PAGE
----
Brighton Beach Memoirs

Thursdays, 7:30 p.m., Saturdays, 4 & 8 p.m. and Sundays, 2 p.m. Continues through Oct. 27


All Eugene Jerome wants to do is eat ice cream and see a naked woman, preferably at the same time. At the moment, all he has to do is go get another quarter pound of butter from the store every morning and afternoon because of his mother's strange shopping habits and keep the noise down (there's a cake in the oven). The Depression is dragging on in 1937, and his aunt and her two daughters — one of them the beautiful Nora, who's close to Eugene's age — have moved in out of necessity. Eugene's dad is working two jobs to support everyone, his older brother faces a moral dilemma at his own job, and poor Eugene gets buffeted about by the whims of his mother and the various intra-family squabbles. Neil Simon's semi-autobiographical play Brighton Beach Memoirs is a trip back to the simpler days, when a family could drive each other crazy and no one tweeted about it. The New Jewish Theatre opens its new season with Brighton Beach Memoirs. Performances are at 7:30 p.m. Thursday, 4 and 8 p.m. Saturday and 2 p.m. Sunday (October 10 to 27) in the Wool Studio Theatre at the Jewish Community Center (2 Millstone Campus Drive; www.newjewishtheatre.org). Tickets are $47 to $54. 314-442-3283

Congenital Heart Walk

Sun., Oct. 20, 9-11 a.m.
The Muny Forest Park, St. Louis St. Louis - Forest Park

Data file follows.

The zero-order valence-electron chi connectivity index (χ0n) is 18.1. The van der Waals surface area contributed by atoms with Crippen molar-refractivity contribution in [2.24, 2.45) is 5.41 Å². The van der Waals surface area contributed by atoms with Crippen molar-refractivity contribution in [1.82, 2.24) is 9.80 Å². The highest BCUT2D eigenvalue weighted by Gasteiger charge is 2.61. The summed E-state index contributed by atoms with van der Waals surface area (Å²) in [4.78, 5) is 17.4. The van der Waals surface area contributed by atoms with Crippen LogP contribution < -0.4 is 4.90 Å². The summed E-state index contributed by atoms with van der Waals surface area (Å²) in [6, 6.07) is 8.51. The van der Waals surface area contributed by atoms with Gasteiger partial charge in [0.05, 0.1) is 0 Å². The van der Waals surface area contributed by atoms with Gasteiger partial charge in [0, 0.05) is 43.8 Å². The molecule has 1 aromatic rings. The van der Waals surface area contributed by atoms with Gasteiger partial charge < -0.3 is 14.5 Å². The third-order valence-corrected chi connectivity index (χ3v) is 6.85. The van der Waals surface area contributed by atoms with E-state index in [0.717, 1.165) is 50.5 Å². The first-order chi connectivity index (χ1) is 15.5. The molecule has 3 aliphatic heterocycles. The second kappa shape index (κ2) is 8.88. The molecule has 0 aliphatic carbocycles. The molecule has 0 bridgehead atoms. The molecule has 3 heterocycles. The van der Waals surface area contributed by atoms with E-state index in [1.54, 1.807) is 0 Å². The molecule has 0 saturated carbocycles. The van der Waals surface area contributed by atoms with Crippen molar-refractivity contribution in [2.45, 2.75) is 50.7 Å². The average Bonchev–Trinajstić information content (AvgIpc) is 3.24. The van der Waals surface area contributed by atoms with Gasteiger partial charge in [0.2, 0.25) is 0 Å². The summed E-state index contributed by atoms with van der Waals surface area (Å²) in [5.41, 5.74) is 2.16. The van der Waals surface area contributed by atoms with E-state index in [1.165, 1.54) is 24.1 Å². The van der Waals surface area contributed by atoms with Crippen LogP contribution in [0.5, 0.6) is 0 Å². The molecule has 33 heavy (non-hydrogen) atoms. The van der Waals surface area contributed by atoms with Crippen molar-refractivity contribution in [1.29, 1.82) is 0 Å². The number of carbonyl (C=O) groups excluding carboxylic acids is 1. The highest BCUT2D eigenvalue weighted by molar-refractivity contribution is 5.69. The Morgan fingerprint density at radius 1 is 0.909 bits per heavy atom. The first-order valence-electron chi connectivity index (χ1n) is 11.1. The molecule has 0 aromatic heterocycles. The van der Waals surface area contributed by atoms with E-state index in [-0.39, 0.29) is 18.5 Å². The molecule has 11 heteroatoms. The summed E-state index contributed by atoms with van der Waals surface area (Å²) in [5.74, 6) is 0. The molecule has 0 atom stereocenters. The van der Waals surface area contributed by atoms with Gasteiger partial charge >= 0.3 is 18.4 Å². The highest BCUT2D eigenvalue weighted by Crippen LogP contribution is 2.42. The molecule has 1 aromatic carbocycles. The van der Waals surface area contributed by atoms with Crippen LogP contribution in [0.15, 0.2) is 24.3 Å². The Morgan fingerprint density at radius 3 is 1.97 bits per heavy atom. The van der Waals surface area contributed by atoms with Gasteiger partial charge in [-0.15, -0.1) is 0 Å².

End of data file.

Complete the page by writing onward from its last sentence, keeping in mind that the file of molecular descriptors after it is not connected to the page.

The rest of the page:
This fundraising event includes a 1 mile family-friendly walk, research remarks, kids’ activities, games, crafts, character actors, refreshments, music, remembrances and more. There is no charge to attend but participants are asked to fundraise or donate. 314-361-1900

BBQ/Pig Roast Fundraiser

Sun., Oct. 20, 12-5 p.m.
Grand Opera House 311 N. Main St., St. Charles St. Charles

Buy Tickets$15 advance and $20 at door

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Pig Roast by Bogarts Smoke House and College BBQ Cooking Contest fundraiser for Missouri Assn of Free and Charitable Clinics. The Assn. supports Charity medical clinics to provide life saving medical care to the uninsured. Includes pig roast, music by Catfish Willie Band, College BBQ Cooking Contest with $500 grand prize! 314-471-6752

River City Opry

Sun., Oct. 20, 1 p.m.
Off Broadway 3509 Lemp Ave., St. Louis St. Louis - South City